Much as I admire Krugman, Steiglitz, Baker and the other enlightened popular economists of our era, I am somewhat less whelmed than they seem to be by Kidglove's latest voodoo economics.
Their well-modulated approval of the president's plan for job creation may, as Krugman suggested, be the result of low expectations. The Princeton Nobelist called Obama's plan "bolder" than expected.
Although it's too little, and probably too late, the plan does at last acknowledge the Keynesian wisdom of increased government spending in times of both recession and high unemployment.
But too few voices of alarm have been raised about the real impact of one of the key points in the Kidglove Plan: cutting the "payroll tax" in half.
The White House is selling this as a "tax cut to the typical American family" amounting to about $1,500 a year.
What it really is, folks, is a back-door attack on your Social Security, Medicare, Medicaid, disability insurance and survivors' benefits.
The President, I think, wants American workers -- those lucky enough to still have jobs -- to think that he's cutting their income tax, as he and his predecessor have done for the really, really rich one per cent of us.
But FICA -- the Federal Insurance Contributions Act -- is less a tax than a mandatory investment in the health and welfare of all Americans, to be used when they're too old to work. Employers and employees contribute equally -- 6.2 per cent of payroll up to a fixed limit for employers, 6.2 per cent of salary up to a fixed limit for employees --through FICA to the Social Security Trust Fund. This is what pays retirement, health and disability benefits that all Americans enjoy.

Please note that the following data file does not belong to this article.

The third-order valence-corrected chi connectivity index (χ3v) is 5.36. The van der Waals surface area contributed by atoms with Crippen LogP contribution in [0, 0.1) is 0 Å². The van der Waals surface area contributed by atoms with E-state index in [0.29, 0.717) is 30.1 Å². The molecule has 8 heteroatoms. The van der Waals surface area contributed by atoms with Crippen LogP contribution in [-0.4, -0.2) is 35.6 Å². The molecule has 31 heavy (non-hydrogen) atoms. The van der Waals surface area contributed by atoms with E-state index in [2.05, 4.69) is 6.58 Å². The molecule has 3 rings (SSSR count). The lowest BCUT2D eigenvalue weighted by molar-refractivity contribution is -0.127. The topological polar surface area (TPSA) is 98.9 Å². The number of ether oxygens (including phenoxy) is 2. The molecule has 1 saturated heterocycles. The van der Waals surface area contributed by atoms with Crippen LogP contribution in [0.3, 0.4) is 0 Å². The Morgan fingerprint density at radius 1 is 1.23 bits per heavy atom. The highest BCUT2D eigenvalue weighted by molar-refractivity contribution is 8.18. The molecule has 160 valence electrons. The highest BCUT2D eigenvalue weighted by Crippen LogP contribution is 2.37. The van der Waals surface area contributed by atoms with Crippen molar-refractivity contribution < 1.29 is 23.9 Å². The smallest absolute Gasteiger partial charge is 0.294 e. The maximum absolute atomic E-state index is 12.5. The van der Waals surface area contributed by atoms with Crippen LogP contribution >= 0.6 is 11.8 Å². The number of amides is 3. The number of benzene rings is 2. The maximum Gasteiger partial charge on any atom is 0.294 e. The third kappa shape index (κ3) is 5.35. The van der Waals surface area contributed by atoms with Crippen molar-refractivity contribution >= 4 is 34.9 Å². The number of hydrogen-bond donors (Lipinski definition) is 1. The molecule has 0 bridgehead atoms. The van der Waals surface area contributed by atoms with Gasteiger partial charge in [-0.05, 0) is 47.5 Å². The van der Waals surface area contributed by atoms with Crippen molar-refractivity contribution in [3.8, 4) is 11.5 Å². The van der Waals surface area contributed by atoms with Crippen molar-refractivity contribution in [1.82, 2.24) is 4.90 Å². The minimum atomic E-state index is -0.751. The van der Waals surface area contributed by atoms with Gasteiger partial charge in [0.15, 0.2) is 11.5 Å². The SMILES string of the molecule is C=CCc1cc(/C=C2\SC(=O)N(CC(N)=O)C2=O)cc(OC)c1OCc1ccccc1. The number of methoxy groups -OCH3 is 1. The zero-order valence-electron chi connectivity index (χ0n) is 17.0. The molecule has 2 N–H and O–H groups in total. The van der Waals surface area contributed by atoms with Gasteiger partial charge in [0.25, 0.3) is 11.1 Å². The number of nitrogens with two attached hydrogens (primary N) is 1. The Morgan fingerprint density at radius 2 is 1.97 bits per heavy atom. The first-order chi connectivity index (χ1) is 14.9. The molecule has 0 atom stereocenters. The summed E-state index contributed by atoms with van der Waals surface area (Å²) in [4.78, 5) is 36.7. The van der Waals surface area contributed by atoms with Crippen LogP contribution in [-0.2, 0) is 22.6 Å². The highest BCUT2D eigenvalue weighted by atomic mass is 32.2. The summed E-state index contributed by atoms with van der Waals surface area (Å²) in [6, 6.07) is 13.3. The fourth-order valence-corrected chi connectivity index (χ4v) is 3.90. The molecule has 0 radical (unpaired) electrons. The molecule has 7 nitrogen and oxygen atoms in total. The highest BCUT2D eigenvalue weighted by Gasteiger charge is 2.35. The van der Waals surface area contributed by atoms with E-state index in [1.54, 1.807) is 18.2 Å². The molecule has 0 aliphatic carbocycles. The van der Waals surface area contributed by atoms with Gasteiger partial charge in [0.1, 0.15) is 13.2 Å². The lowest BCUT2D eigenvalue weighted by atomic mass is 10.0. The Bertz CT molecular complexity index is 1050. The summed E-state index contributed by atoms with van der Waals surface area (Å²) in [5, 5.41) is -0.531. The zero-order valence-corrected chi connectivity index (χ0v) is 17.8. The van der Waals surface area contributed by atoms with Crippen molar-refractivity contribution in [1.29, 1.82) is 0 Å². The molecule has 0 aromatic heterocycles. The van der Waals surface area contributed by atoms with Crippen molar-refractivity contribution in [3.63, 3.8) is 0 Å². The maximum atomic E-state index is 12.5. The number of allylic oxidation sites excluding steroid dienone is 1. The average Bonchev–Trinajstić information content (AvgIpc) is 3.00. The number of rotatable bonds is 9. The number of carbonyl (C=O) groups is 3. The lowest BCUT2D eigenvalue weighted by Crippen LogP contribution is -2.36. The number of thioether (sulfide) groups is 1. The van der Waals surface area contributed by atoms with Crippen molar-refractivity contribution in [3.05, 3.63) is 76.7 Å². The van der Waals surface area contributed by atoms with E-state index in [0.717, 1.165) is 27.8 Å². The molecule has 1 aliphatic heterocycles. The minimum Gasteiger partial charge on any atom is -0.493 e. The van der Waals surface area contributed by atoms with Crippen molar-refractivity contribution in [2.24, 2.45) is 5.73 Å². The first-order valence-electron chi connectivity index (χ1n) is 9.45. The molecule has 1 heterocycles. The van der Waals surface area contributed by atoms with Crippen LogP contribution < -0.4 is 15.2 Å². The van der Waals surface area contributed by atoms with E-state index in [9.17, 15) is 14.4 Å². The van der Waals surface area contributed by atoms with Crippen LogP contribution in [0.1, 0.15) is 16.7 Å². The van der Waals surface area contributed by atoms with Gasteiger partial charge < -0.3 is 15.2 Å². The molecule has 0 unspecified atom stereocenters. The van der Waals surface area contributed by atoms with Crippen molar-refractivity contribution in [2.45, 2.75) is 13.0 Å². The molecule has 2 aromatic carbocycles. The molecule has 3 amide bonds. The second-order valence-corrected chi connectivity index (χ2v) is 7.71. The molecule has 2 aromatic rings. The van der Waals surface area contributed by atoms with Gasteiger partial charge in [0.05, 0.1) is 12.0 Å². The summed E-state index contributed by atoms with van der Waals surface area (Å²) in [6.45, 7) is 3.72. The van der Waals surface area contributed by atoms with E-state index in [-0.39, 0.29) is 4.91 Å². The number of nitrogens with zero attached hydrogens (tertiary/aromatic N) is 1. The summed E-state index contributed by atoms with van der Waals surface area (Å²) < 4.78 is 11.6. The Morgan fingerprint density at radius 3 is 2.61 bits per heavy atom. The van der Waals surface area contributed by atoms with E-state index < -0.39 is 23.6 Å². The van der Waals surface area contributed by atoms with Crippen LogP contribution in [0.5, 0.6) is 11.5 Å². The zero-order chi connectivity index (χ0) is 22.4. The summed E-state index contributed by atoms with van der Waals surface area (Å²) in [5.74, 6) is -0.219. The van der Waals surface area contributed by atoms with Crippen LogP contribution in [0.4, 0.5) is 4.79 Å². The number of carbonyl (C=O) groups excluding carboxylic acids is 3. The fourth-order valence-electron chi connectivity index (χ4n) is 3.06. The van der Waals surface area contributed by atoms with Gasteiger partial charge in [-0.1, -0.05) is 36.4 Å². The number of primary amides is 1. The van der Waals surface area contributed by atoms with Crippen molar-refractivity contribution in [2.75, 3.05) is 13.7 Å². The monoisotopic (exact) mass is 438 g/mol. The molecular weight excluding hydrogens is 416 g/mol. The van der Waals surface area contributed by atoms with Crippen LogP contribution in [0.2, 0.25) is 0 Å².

The Kidglove voodoo jobs plan would get a substantial part of the money to "create jobs" by taking it away from workers when they reach retirement age. His fifty per cent cut in the "payroll tax" is actually a fifty per cent cut in funding for those worker benefits -- robbing from Peter what should be paid to Peter when he reaches retirement age.
The White House says this plan will put more money in American pockets, which presumably they will spend, which will stimulate the economy. But with the Baby Boomer generation just reaching retirement age, it effectively cuts in half the income to the Social Security Trust Fund.
Not to worry, sayeth the Voodoo Doctor Kidglove. We will make up the difference, as we did on the last "payroll tax holiday," from general revenues.
The same general revenues that are inadequate to pay for our ongoing wars, our ongoing government costs, our interest on trillions of dollars of debt? Those general revenues? The general revenues the Republicans refused to increase by raising taxes on the wealthiest among us, while at the same time declaring that our debt was of sufficient magnitude to threaten to bring down the government by forfeiting on its debt repayment?
Does Kidglove honestly believe that the Teapot Nuts in Congress will approve dipping into general revenues to keep Social Security solvent? The same Social Security Republicans have wanted to scuttle ever since the New Deal?
You can smell in the wind another political farce like the debt crisis fiasco. GOP fights Obama job plan. Obama cuts back on the only parts of it that will actually create new jobs (but only about a million in a country where well over 14 million able-bodied workers are jobless). GOP, in a great show of bipartisanship, says, "OK, now you can have your payroll tax cut." Smirk smirk.
Everyone in this cute little drama knows that in a year or so a new "crisis" will be declared: Social Security is "running out of money," they will shout in Congress. "We must end this failed Ponzi scheme right now!"
Lots of really, really rich folk will be chuckling all the way to the bank. Again.